Numerous therapies have been used to treat ATA. Surgical excision, cryotherapy, and pulsed dye laser were applied as topical treatments. Systemic administration includes corticosteroid, interferon-α 2a, and vincristine.[3],[4] All the treatments exhibited different efficacies. ATAs are mostly self-limiting and are seldom transferred to other sites of the body, and asymptomatic treatment is sufficient in most patients. Our patient suffered severe pain so that we performed excision surgery to reduce the symptom. We consider that the incomplete excision is the main cause of recurrence as the lesion area was large, which reminds us that complete excision over visual range is very important in the treatment of ATA. Furthermore, frozen section can help determine the necessity of expanding the surgery scope as well.

This case was reported for its rarity and to indicate that skin caring and diagnosis of isotopic response after herpes zoster or any other skin diseases should be emphasized.

Declaration of patient consent

The authors certify that they have obtained all appropriate patient consent forms. In the form, the patient has given her consent for her images and other clinical information to be reported in the journal. The patient understands that her name and initials will not be published and due efforts will be made to conceal their identity, but anonymity cannot be guaranteed.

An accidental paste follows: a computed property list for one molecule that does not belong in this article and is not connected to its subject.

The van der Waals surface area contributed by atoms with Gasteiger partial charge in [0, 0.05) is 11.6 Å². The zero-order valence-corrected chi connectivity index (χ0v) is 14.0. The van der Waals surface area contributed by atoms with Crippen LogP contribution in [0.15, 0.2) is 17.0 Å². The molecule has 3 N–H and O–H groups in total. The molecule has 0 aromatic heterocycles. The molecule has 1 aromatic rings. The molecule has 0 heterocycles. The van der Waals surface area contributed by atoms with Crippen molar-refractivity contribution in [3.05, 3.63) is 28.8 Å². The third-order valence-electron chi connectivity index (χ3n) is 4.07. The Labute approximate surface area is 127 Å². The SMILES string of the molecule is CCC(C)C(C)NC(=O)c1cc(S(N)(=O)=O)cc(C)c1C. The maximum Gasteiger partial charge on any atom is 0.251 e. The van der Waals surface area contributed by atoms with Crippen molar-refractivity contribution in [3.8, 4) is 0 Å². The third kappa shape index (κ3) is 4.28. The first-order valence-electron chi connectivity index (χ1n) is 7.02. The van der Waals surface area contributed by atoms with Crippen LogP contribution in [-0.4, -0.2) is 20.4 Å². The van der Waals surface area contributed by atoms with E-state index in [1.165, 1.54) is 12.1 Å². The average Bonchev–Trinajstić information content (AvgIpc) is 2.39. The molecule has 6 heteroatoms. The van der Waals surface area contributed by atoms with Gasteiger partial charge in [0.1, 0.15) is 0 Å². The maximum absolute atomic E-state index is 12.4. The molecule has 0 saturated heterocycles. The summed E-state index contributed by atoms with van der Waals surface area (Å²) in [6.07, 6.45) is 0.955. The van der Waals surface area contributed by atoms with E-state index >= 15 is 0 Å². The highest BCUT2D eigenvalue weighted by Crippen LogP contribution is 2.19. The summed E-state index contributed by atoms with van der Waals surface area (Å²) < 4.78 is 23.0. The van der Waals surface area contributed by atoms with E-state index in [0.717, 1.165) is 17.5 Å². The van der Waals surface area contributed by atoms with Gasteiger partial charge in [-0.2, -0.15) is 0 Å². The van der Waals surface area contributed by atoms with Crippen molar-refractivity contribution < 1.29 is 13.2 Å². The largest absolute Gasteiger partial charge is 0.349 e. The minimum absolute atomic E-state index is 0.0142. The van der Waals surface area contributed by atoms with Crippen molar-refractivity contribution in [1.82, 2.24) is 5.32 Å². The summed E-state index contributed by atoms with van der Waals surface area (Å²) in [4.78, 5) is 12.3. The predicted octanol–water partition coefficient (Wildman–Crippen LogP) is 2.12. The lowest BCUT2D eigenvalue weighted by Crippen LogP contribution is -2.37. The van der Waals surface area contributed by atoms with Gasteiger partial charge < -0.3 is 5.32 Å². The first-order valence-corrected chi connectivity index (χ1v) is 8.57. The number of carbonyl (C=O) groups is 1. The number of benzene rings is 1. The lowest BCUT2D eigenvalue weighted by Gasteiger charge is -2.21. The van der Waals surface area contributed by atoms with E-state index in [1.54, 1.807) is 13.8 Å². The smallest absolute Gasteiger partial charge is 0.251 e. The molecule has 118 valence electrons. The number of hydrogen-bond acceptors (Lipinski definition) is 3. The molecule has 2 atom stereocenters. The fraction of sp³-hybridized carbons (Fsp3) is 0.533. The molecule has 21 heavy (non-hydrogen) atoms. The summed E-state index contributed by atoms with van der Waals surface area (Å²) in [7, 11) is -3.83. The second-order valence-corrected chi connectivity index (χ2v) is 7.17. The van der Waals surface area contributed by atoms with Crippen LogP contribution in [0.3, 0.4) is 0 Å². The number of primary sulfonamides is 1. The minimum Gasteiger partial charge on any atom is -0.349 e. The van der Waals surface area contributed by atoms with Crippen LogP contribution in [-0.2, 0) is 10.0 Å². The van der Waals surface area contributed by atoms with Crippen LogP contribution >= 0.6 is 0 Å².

Financial support and sponsorship

This study was supported by grants from the National Natural Science Foundation (No. 81573053), the Maternal and Child Health Project of Jiangsu Province (No. F201717), and the Science and Technology Project in Zhenjiang (No. SS2015024).

Conflicts of interest

There are no conflicts of interest.



 
  References Top

1.
Shen YY, Dai TM, Liu HL, Wu W, Tu JL. Ramsay hunt syndrome complicated by brainstem encephalitis in varicella-zoster virus infection. Chin Med J 2015;128:3258-9. doi: 10.4103/0366-6999.170275.  Back to cited text no. 1
[PUBMED]  [Full text]  
2.
Kim CY, Nam YH, Kim GD, Oh CW. Tufted angioma in site of healed herpes zoster: Isotopic response. Clin Exp Dermatol 2006;31:714-5. doi: 10.1111/j.1365-2230.2006.02187.x.  Back to cited text no. 2
    
3.
Robati RM, Hejazi S, Shakoei S, Bidari F. Late-onset tufted angioma with remarkable response to pulse dye laser. Indian J Dermatol 2014;59:635. doi: 10.4103/0019-5154.143603.  Back to cited text no. 3
    
4.
Liu X, Li J, Qu X, Yan W, Zhang L, Zhang S, et al. Clinical outcomes for systemic corticosteroids versus vincristine in treating kaposiform hemangioendothelioma and tufted angioma. Medicine (Baltimore) 2016;95:e3431. doi: 10.1097/MD.0000000000003431.  Back to cited text no. 4